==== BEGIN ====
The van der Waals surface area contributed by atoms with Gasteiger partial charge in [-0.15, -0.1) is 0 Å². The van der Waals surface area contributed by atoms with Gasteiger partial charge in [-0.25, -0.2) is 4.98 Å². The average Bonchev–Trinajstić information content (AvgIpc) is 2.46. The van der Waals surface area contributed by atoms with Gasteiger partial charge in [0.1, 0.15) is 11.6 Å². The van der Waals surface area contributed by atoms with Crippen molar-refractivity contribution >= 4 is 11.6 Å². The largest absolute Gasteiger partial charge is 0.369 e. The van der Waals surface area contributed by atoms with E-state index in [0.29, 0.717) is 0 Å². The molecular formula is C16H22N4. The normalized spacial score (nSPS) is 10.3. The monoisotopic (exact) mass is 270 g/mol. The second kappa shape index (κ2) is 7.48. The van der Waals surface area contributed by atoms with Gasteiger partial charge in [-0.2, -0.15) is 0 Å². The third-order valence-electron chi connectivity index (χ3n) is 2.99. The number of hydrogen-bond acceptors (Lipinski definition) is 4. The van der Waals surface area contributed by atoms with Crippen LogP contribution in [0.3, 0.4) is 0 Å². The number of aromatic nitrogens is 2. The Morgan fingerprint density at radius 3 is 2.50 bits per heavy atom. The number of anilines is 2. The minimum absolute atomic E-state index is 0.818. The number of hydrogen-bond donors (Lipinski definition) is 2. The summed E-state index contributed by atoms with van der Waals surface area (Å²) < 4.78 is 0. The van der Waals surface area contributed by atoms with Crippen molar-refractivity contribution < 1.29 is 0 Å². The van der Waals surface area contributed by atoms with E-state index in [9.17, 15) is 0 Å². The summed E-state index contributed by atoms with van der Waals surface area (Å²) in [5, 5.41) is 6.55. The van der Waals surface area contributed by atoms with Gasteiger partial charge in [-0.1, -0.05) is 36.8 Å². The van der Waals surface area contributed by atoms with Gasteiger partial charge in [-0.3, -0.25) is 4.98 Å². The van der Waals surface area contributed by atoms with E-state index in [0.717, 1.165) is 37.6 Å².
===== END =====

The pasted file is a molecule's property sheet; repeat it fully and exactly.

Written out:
The van der Waals surface area contributed by atoms with Gasteiger partial charge in [-0.15, -0.1) is 0 Å². The van der Waals surface area contributed by atoms with Gasteiger partial charge in [-0.25, -0.2) is 4.98 Å². The average Bonchev–Trinajstić information content (AvgIpc) is 2.46. The van der Waals surface area contributed by atoms with Gasteiger partial charge in [0.1, 0.15) is 11.6 Å². The van der Waals surface area contributed by atoms with Crippen molar-refractivity contribution >= 4 is 11.6 Å². The largest absolute Gasteiger partial charge is 0.369 e. The van der Waals surface area contributed by atoms with E-state index in [0.29, 0.717) is 0 Å². The molecular formula is C16H22N4. The normalized spacial score (nSPS) is 10.3. The monoisotopic (exact) mass is 270 g/mol. The second kappa shape index (κ2) is 7.48. The van der Waals surface area contributed by atoms with Gasteiger partial charge in [-0.2, -0.15) is 0 Å². The third-order valence-electron chi connectivity index (χ3n) is 2.99. The number of hydrogen-bond acceptors (Lipinski definition) is 4. The van der Waals surface area contributed by atoms with Crippen LogP contribution in [0.3, 0.4) is 0 Å². The number of aromatic nitrogens is 2. The Morgan fingerprint density at radius 3 is 2.50 bits per heavy atom. The number of anilines is 2. The minimum absolute atomic E-state index is 0.818. The number of hydrogen-bond donors (Lipinski definition) is 2. The summed E-state index contributed by atoms with van der Waals surface area (Å²) < 4.78 is 0. The van der Waals surface area contributed by atoms with Crippen molar-refractivity contribution < 1.29 is 0 Å². The van der Waals surface area contributed by atoms with E-state index in [9.17, 15) is 0 Å². The summed E-state index contributed by atoms with van der Waals surface area (Å²) in [5, 5.41) is 6.55. The van der Waals surface area contributed by atoms with Gasteiger partial charge in [-0.1, -0.05) is 36.8 Å². The van der Waals surface area contributed by atoms with Gasteiger partial charge in [-0.3, -0.25) is 4.98 Å². The van der Waals surface area contributed by atoms with E-state index in [0.717, 1.165) is 37.6 Å².